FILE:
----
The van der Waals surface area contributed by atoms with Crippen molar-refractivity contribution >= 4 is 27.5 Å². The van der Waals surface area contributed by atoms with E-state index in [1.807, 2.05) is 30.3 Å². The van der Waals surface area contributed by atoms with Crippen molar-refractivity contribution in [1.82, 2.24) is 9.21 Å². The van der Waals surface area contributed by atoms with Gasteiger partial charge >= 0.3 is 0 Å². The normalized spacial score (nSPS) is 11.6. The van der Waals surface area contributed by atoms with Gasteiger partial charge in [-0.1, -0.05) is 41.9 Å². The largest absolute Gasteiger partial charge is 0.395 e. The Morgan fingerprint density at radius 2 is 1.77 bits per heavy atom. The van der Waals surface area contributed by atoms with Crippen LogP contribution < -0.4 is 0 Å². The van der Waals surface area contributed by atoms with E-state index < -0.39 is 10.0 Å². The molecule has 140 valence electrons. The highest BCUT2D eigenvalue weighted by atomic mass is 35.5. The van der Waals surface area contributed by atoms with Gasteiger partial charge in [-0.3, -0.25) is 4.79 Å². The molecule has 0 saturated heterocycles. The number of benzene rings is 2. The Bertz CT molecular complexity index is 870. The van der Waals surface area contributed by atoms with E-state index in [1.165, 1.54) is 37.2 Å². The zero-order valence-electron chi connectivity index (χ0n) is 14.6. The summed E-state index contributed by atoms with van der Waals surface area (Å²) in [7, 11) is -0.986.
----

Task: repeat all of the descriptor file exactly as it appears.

The van der Waals surface area contributed by atoms with Crippen molar-refractivity contribution >= 4 is 27.5 Å². The van der Waals surface area contributed by atoms with E-state index in [1.807, 2.05) is 30.3 Å². The van der Waals surface area contributed by atoms with Crippen molar-refractivity contribution in [1.82, 2.24) is 9.21 Å². The van der Waals surface area contributed by atoms with Gasteiger partial charge >= 0.3 is 0 Å². The normalized spacial score (nSPS) is 11.6. The van der Waals surface area contributed by atoms with Gasteiger partial charge in [-0.1, -0.05) is 41.9 Å². The largest absolute Gasteiger partial charge is 0.395 e. The Morgan fingerprint density at radius 2 is 1.77 bits per heavy atom. The van der Waals surface area contributed by atoms with Crippen LogP contribution < -0.4 is 0 Å². The van der Waals surface area contributed by atoms with E-state index < -0.39 is 10.0 Å². The molecule has 140 valence electrons. The highest BCUT2D eigenvalue weighted by atomic mass is 35.5. The van der Waals surface area contributed by atoms with Gasteiger partial charge in [-0.3, -0.25) is 4.79 Å². The molecule has 0 saturated heterocycles. The number of benzene rings is 2. The Bertz CT molecular complexity index is 870. The van der Waals surface area contributed by atoms with E-state index in [1.165, 1.54) is 37.2 Å². The zero-order valence-electron chi connectivity index (χ0n) is 14.6. The summed E-state index contributed by atoms with van der Waals surface area (Å²) in [7, 11) is -0.986.